CLS Blue Sky Blog

Wachtell Lipton Discusses Purpose, Stakeholders, ESG, and Sustainable Long-Term Investment

This year, each of the major index fund managers, the Business Roundtable, the British Academy, the UK Financial Reporting Council, the World Economic Forum and a number of other organizations (both governmental and nongovernmental) announced that they did not support shareholder primacy and do support sustainable long-term investment and considering ESG matters.  However, the initial reaction of the Council of Institutional Investors in denouncing the BRT position from both an economic and legal standpoint, although quickly moderated, has continued to echo in Wall Street trading rooms, at activist hedge funds and in corporate boardrooms.  I continue to hear that the shareholders own the corporation and therefore can order the directors to maximize value solely for the shareholders.  I also continue to hear that since the shareholders elect the directors, the directors have a primary fiduciary duty to the shareholders.  Lastly, I continue to hear from some quarters of academia that economic theory and financial statistics “prove” that shareholder primacy and its concomitant short-termism best serve the economy and are critical elements of capitalism.

I completely disagree with these arguments.  I believe that sound economic and legal policies and theories mandate rejection of shareholder primacy.  The following is an outline of key points, some or all of which, I use in giving stakeholder governance advice to corporations and boards of directors:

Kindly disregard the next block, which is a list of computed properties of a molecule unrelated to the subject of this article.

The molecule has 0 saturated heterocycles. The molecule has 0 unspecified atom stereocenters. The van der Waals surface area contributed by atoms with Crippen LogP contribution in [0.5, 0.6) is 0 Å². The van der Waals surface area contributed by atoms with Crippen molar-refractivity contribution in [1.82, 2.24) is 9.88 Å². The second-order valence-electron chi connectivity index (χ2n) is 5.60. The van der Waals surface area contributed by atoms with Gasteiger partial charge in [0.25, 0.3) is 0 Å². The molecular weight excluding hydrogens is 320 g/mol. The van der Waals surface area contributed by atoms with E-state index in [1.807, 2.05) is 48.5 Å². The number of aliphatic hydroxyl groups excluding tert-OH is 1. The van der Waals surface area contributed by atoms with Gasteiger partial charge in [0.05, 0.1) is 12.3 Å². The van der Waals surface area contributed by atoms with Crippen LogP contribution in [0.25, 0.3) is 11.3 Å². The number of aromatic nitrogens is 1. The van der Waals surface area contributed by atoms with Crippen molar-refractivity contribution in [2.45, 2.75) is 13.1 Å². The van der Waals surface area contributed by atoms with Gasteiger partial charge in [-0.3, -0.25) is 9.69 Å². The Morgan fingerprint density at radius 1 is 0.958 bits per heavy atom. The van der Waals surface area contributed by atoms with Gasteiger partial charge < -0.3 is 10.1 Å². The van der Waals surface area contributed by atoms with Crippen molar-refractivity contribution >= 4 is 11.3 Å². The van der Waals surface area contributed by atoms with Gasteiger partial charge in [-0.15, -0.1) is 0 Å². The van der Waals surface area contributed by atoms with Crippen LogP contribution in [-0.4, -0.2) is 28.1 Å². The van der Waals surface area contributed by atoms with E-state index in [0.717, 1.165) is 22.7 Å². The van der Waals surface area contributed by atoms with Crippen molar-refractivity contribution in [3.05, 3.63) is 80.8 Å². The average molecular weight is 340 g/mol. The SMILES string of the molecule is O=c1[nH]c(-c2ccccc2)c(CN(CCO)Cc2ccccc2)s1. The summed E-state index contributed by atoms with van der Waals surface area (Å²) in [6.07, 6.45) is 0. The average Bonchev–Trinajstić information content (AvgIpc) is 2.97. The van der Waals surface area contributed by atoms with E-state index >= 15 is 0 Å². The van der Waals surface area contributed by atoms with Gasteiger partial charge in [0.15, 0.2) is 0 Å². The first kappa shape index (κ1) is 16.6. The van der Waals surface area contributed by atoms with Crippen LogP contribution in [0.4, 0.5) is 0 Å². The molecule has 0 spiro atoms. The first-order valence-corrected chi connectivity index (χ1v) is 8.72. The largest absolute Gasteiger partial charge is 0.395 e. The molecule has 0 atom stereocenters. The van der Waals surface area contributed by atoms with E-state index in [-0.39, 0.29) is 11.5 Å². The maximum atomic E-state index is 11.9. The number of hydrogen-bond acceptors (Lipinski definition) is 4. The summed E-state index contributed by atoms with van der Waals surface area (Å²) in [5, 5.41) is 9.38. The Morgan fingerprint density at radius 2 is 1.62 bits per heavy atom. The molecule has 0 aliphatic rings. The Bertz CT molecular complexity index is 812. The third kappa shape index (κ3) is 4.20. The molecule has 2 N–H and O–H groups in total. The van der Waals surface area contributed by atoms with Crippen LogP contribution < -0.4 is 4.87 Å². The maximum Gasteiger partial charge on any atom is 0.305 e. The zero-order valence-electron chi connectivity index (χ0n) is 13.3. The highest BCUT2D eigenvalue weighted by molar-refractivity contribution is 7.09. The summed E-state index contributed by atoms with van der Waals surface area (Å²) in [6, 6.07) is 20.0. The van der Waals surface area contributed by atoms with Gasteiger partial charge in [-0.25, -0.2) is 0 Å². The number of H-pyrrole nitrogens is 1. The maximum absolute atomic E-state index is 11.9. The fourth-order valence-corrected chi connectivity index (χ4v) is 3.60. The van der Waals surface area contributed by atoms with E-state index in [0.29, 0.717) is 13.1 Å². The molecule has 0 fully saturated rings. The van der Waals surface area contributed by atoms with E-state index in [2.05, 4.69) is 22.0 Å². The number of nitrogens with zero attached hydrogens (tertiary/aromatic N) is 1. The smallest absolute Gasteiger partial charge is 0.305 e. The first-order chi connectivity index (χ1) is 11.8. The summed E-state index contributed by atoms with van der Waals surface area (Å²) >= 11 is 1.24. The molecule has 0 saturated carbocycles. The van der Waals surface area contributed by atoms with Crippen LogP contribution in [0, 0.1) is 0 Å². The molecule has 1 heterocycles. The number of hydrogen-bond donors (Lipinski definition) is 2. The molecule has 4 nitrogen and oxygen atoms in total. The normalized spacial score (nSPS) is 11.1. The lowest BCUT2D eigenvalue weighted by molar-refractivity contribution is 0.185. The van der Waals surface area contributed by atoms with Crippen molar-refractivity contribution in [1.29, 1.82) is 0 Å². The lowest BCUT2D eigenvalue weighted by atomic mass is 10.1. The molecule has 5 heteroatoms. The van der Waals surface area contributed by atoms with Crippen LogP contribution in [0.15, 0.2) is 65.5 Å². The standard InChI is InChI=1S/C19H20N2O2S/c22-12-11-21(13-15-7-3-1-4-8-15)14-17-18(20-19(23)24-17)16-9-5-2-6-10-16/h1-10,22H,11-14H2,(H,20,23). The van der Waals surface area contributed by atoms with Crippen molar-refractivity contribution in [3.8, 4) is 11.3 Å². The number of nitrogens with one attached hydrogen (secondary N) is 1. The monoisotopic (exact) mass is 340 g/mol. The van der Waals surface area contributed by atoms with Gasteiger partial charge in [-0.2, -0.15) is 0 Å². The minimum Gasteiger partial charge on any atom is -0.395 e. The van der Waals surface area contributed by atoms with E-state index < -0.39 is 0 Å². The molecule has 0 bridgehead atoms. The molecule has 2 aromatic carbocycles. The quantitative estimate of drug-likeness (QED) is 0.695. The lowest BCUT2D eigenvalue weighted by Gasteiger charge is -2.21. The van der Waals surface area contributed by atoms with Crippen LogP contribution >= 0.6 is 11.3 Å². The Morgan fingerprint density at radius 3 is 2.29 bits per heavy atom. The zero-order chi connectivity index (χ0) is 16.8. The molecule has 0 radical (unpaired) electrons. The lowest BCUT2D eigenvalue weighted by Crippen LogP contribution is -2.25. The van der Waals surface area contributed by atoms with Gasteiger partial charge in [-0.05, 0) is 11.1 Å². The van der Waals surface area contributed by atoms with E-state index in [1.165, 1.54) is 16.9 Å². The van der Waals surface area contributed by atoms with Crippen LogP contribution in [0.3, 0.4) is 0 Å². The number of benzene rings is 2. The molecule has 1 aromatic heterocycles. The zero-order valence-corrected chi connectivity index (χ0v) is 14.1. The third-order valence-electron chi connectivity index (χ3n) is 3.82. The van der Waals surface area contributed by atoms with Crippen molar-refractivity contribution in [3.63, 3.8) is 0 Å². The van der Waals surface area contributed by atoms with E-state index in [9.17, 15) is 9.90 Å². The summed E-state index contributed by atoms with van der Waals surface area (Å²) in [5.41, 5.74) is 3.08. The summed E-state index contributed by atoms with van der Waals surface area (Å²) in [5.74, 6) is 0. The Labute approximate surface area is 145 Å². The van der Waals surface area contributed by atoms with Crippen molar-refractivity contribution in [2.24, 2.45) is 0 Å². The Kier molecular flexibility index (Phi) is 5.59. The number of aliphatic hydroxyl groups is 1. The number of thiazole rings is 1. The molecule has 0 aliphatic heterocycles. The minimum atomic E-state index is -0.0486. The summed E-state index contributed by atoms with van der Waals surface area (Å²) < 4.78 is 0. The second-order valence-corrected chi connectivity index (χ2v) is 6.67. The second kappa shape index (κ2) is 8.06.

Much of the foregoing discussion points is based on our, Some Thoughts for Boards of Directors in 2020, as is the following:

The fiduciary duty of a board of directors is to the corporation; not  just to the shareholders.  Much of the focus on stakeholder governance has shifted from the question of whether a board of directors should take into account the interests of stakeholders other than shareholders, to how a board should do so.  Directors need to grapple with a host of questions about the practical implications of this new paradigm—such as how to adjust existing board functioning to reflect stakeholder governance, questions about the contours of the board’s legal obligations, and what, if any, modifications should be made to communications and engagement efforts with shareholders and other stakeholders.

In many respects, an embrace of stakeholder governance is best characterized as a recalibration rather than a sea change.  The board’s objective continues to be the long-term health and profitable success of the corporation, and it must continue to exercise its business judgment to achieve that outcome.  To be clear, the essence of stakeholder governance is not about altruism, nor does it enable corporations to promote the interests of some stakeholders at the expense of others for reasons that are not squarely anchored in the best interests of the corporation.  Shareholder concerns about the prospect of zero-sum trade-offs between shareholders and other stakeholder interests should be mitigated to a large extent by the fact that shareholders are the ultimate beneficiaries of the financial value of the corporation.  Profits are not the sole objective of the corporation, but they are one of the objectives that a well-functioning corporate governance regime must seek to achieve.

The attached article from the Financial Times reflects the growing realization by major asset managers and institutional investors that to preserve capitalism as we now know it shareholder primacy must be abandoned and stakeholder governance and attention to ESG matters must be embraced.

This post comes to us from Wachtell, Lipton, Rosen & Katz. It is based on the firm’s memorandum, “Purpose, Stakeholders, ESG, and Sustainable Long-Term Investment,” dated December 23, 2019.

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